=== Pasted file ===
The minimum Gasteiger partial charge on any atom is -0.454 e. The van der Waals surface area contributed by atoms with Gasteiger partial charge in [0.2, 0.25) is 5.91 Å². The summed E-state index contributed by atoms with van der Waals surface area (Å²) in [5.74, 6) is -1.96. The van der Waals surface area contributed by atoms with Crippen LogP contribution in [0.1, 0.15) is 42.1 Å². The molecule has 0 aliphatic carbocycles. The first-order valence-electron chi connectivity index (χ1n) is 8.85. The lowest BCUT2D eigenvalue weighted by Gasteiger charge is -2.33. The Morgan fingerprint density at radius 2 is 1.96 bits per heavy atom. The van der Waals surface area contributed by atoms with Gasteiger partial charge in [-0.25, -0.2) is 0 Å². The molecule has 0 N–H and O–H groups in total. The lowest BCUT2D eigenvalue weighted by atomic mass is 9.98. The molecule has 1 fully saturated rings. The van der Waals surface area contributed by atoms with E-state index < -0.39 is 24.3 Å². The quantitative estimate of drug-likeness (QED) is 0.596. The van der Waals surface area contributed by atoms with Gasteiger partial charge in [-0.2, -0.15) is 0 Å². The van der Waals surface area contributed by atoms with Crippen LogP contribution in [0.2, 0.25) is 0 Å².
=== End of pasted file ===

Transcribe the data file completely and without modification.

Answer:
The minimum Gasteiger partial charge on any atom is -0.454 e. The van der Waals surface area contributed by atoms with Gasteiger partial charge in [0.2, 0.25) is 5.91 Å². The summed E-state index contributed by atoms with van der Waals surface area (Å²) in [5.74, 6) is -1.96. The van der Waals surface area contributed by atoms with Crippen LogP contribution in [0.1, 0.15) is 42.1 Å². The molecule has 0 aliphatic carbocycles. The first-order valence-electron chi connectivity index (χ1n) is 8.85. The lowest BCUT2D eigenvalue weighted by Gasteiger charge is -2.33. The Morgan fingerprint density at radius 2 is 1.96 bits per heavy atom. The van der Waals surface area contributed by atoms with Gasteiger partial charge in [-0.25, -0.2) is 0 Å². The molecule has 0 N–H and O–H groups in total. The lowest BCUT2D eigenvalue weighted by atomic mass is 9.98. The molecule has 1 fully saturated rings. The van der Waals surface area contributed by atoms with E-state index < -0.39 is 24.3 Å². The quantitative estimate of drug-likeness (QED) is 0.596. The van der Waals surface area contributed by atoms with Gasteiger partial charge in [-0.2, -0.15) is 0 Å². The van der Waals surface area contributed by atoms with Crippen LogP contribution in [0.2, 0.25) is 0 Å².